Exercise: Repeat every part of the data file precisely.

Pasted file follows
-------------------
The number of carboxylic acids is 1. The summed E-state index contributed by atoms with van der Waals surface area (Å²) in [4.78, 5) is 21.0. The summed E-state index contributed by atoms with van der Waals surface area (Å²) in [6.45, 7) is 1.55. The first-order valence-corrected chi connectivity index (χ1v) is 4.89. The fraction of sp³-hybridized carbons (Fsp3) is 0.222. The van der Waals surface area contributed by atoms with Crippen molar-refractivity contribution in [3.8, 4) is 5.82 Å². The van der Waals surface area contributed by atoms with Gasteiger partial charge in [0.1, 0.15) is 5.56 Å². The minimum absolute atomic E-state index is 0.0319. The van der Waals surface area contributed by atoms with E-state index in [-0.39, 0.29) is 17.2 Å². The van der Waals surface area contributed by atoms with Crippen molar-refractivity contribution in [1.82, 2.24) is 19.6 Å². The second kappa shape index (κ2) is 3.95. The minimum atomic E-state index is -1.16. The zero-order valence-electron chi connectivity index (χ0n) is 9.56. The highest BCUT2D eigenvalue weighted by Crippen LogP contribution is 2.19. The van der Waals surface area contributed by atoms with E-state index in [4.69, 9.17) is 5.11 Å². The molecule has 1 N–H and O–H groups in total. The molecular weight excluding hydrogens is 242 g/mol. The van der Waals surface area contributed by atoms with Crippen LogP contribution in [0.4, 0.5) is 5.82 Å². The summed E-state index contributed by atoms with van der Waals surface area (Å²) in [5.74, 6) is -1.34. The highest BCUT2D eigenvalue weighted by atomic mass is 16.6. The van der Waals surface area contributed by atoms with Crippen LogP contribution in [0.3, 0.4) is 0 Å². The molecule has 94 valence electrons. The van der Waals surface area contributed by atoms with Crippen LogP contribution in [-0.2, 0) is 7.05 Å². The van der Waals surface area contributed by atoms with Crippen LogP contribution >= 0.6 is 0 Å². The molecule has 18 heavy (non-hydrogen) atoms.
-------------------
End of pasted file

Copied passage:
The number of carboxylic acids is 1. The summed E-state index contributed by atoms with van der Waals surface area (Å²) in [4.78, 5) is 21.0. The summed E-state index contributed by atoms with van der Waals surface area (Å²) in [6.45, 7) is 1.55. The first-order valence-corrected chi connectivity index (χ1v) is 4.89. The fraction of sp³-hybridized carbons (Fsp3) is 0.222. The van der Waals surface area contributed by atoms with Crippen molar-refractivity contribution in [3.8, 4) is 5.82 Å². The van der Waals surface area contributed by atoms with Gasteiger partial charge in [0.1, 0.15) is 5.56 Å². The minimum absolute atomic E-state index is 0.0319. The van der Waals surface area contributed by atoms with E-state index in [-0.39, 0.29) is 17.2 Å². The van der Waals surface area contributed by atoms with Crippen molar-refractivity contribution in [1.82, 2.24) is 19.6 Å². The second kappa shape index (κ2) is 3.95. The minimum atomic E-state index is -1.16. The zero-order valence-electron chi connectivity index (χ0n) is 9.56. The highest BCUT2D eigenvalue weighted by Crippen LogP contribution is 2.19. The van der Waals surface area contributed by atoms with E-state index in [4.69, 9.17) is 5.11 Å². The molecule has 1 N–H and O–H groups in total. The molecular weight excluding hydrogens is 242 g/mol. The van der Waals surface area contributed by atoms with Crippen LogP contribution in [0.4, 0.5) is 5.82 Å². The summed E-state index contributed by atoms with van der Waals surface area (Å²) in [5.74, 6) is -1.34. The highest BCUT2D eigenvalue weighted by atomic mass is 16.6. The van der Waals surface area contributed by atoms with Crippen LogP contribution in [0.3, 0.4) is 0 Å². The molecule has 94 valence electrons. The van der Waals surface area contributed by atoms with Crippen LogP contribution in [-0.2, 0) is 7.05 Å². The van der Waals surface area contributed by atoms with Crippen LogP contribution >= 0.6 is 0 Å². The molecule has 18 heavy (non-hydrogen) atoms.